Home > *Music, Reviews > Pharaoh – Ten Years (EP): Review

Pharaoh – Ten Years (EP): Review

June 7 is the date when the power metal group Pharaoh released their latest album. The record is Ten Years and was released through Cruz Del Sur records. This is my first encounter with any music from the band and I was quite pleased. I had heard many great things and though they are not fully embodied through this album, it is surely shown here that there is merit to the compliments.

The Music (rating: B+)

  1. Ten Years
  2. When We Fly
  3. White Light
  4. Reflection and the Inevitable
  5. Nothing I Can Say
  6. Tormentor

Ten Years is a power metal album with subtle hints of heavy metal influences. It is rather distinguishable as American music due to its harsher vocals and more heavily distorted guitar tones with respect to the general power metal scene. The music is generally guitar riff based and supported with powerful double-bass drums and heavy basslines. And of course, the vocals are quite strong.

Most of what is presented on Ten Years is rather typical, but executed at a higher level. Nothing too new is offered, but there is a fair amount of variety within the power metal genre. There are some hard riffs (such as on “Ten Years”) as well as some big, long note rhythms (such as on “White Light”). There is a fair amount of depth in the drumming considering the limitations placed upon them by the genre. Also, the bass gives the odd standout groove, like at the end of “White Light”. The vocals, though nothing too technical, are easily identifiable and give a healthy gruff edge to the music. They are well-phrased and fitting with the rest of the band.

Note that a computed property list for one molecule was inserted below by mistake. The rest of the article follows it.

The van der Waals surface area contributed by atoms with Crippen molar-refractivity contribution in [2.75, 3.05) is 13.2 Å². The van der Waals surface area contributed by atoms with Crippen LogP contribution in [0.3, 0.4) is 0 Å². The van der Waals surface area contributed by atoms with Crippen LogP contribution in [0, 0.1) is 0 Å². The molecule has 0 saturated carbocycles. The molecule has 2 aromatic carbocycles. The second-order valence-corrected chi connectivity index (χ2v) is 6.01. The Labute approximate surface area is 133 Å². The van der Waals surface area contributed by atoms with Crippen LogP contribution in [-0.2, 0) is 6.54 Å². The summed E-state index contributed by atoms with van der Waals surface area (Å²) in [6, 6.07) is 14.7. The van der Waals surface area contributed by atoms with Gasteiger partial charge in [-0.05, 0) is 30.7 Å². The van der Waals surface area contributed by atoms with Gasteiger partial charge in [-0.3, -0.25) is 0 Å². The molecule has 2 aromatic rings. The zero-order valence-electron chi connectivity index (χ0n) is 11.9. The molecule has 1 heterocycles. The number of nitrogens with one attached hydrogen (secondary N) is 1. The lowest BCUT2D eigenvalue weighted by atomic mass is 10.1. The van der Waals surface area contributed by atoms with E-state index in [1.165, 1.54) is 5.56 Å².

In Ten Years, the guitar is the most interesting component. Some of the riffs are only decent, but there are great rhythms and melodies. The acoustic part in “White Light” is beautiful, and both the chorus and intro leads in “Reflection and the Inevitable Future” are marvellous. There are great harmonies throughout and thick layering of guitar tracks. This of course refers to “Nothing I Can Say,” which is an extremely guitar-dominant track. Of course, all instruments are very well done, but the guitar is no doubt the primary.

Ten Years is a great release, albeit a little safe. The execution is commendable, but the inventiveness is not exactly outstanding. The EP is at a very high level in a familiar field. Everything is done very well, from the instrumental performance to the general songwriting portion, but also has been done before. Still, it is a highly enjoyable listen and a recommendation to fans of the band or genre.

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